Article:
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How much do we know about Object-Oriented Programming?

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This talk goes through many of the Object-Oriented Programming principles and characteristics. Things that all developers should have in mind while writing code.

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How much do we know about Object-Oriented Programming?

  1. 1. Software Craftsmanship by Sandro Mancuso Twitter: @sandromancuso How much do we know about OOP/OOD?
  2. 2. Inheritance >> Before we start What can we expect from this session?
  3. 3. Class Invariant >> Inheritance
  4. 4. public class Rectangle {      private int height;      private int width;        public Rectangle( int height, int width) {          this. height = height;          this. width = width;      }      public int getHeight() {          return this .height;      }      public void setHeight( int height) {          this .height = height;      }      public int getWidth() {          return this .width;      }      public void setWidth( int width) {          this. width = width;      } }   public class Square extends Rectangle {        public Square( int size) {          super(size, size);      }       public int setHeight( int height) {          return super. setHeight(height);      }      public int setWidth( int width) {          return super. setWidth(width);      } } What will happen when we call the setters? Class Invariant Invariant fix >>
  5. 5. public class Square extends Rectangle {        public Square( int size) {          super (size, size);      }       public void setHeight( int height) {          super .setHeight(height);          super .setWidth(height);      }      public void setWidth( int width) {          super .setWidth(width);          super .height(width);      } } <ul><li>In isolation, Rectangle and Square are consistent valid; </li></ul><ul><li>A sub-class is not a sub-class when: </li></ul><ul><ul><li>Needs to be adapted so it keeps its invariant </li></ul></ul><ul><ul><li>State becomes invalid when used in the context of a super class. </li></ul></ul>Should Square extend Rectangle? Class invariant – a fix but not a solution LSP >>
  6. 6. “ Functions that use pointers or references to base classes must be able to use objects of derived classes without knowing it. “ LSP violation public void drawShape(Shape s) {      if (s instanceof Square) {          drawSquare((Square) s);      } else if (s instanceof Circle){          drawCircle((Circle) s);      } } Liskov Substitution Principle - LSP Behavioral subtyping LSP violations >>
  7. 7. A more subtle violation of LSP Rectangle r = new Square(); r.setHeight(5); r.setWidth(6); Violations - Without the fix, Square would be in an invalid state when used as a Rectangle; - With the fix, the Square setter methods weaken (violate) Rectangle’s post conditions, which state that dimensions can be modified independently Liskov Substitution Principle - LSP Fixing the design >>
  8. 8. What we’ve learnt? <ul><li>We can not validate a model in isolation. </li></ul><ul><li>Looking at how the classes can be used by a client program, we realise that the model is broken. </li></ul><ul><li>A model should be validated just in terms of its clients. </li></ul>Liskov Substitution Principle - LSP public class Square {      int size;            public Square( int size) {          this .size = size;      }       public int getSize() {          return this .size;      }      public void setSize( int size) {          this. size = size;      } } DbC >>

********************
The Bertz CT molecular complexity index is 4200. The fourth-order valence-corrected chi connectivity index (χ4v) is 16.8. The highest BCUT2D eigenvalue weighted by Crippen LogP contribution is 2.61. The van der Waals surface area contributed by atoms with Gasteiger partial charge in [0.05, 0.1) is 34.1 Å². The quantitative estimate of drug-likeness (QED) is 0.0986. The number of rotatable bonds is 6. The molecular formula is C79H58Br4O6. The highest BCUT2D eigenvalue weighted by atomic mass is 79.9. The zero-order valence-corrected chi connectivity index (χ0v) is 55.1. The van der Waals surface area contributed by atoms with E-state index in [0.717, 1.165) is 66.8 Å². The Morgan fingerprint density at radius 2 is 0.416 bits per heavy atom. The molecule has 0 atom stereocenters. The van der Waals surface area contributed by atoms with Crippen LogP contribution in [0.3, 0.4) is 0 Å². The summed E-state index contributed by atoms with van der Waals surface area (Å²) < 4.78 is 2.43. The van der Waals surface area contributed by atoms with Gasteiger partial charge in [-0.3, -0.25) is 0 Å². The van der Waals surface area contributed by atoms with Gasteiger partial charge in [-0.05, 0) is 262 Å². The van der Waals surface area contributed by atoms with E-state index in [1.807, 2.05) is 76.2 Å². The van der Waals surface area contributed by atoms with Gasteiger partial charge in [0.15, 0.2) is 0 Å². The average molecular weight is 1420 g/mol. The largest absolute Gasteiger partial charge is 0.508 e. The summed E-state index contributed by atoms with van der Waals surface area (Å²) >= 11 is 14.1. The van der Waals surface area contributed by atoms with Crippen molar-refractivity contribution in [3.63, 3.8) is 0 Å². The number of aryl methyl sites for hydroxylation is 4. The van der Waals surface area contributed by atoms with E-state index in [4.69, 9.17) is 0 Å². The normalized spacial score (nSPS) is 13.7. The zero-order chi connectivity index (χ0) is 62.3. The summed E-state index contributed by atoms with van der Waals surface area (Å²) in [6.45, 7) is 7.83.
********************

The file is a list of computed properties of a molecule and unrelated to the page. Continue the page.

9. 9. - Term was coined by Bertrand Meyer in 1986 Based on the mutual obligations and benefits principle. - Pre-condition : obligation for the client, benefit for the supplier - Post-condition : obligation for the supplier, benefit for the client - Invariant : Assumed on entry, guaranteed on exit Design by Contract DbC implications >>
  10. 10. <ul><li>Subclasses are allowed to: </li></ul><ul><ul><li>Weaken pre-conditions (but not strengthen them) </li></ul></ul><ul><ul><li>Strengthen post-conditions and invariants (not not weaken them) </li></ul></ul><ul><ul><li>This is the foundation of LSP </li></ul></ul>Design by Contract implications public class ClassA {      public void someMethod() {…} } public class ClassB extends ClassA {      public void someMethod() { // Stronger pre-condition // Weaker post-condition & invariant } } public class Client {      public void doSomething(ClassA a) { a.someMethod(); } } <ul><li>What would happen if: </li></ul><ul><ul><li>Client client = new Client(); </li></ul></ul><ul><ul><li>client.doSomething( new ClassB()); // Would it be fair to the client? </li></ul></ul>Defensive Programming >>
  11. 11. - DbC : It’s the client’s responsibility (obligation) to respect supplier’s pre-condition. Code should “fail-hard” - Defensive Programming : Supplier takes the responsibility to validate pre-condition In both cases, client needs to take an action. DbC vs Defensive Programming - Whatever you do, don’t hide bugs. If a pre-condition is not met, let the system blow or let the client handle it. - Don’t code default behaviour unless this is part of the requirement. Side effect >>
  12. 12. A code is said to have side effect when it modifies some state or has an observable interaction with calling functions or outside world. (linked to DbC post-condition) Side effect <ul><li>Problems: </li></ul><ul><ul><li>Order of evaluation matters; </li></ul></ul><ul><ul><li>Understanding requires knowledge about context; </li></ul></ul><ul><ul><li>Hard to read and debug </li></ul></ul><ul><ul><li>Nightmare for multi-threading applications </li></ul></ul><ul><ul><li>Action at a distance anti-pattern </li></ul></ul>Very common in imperative programming and rare in functional programming. Avoiding problems >>
  13. 13. Side effect <ul><li>Avoiding undesirable side effect problems: </li></ul><ul><ul><li>Use side effect free functions whenever possible </li></ul></ul><ul><ul><li>Never use global variables </li></ul></ul><ul><ul><li>Prefer returning a value instead of manipulating a parameter’s state </li></ul></ul><ul><ul><li>Localise state changes, putting state and respective behaviour together </li></ul></ul><ul><ul><li>Use “Tell don’t ask” design approach </li></ul></ul><ul><ul><li>Prefer immutable classes </li></ul></ul><ul><ul><li>CQRS – Command Query Responsibility Segregation </li></ul></ul>POLA/POLS >>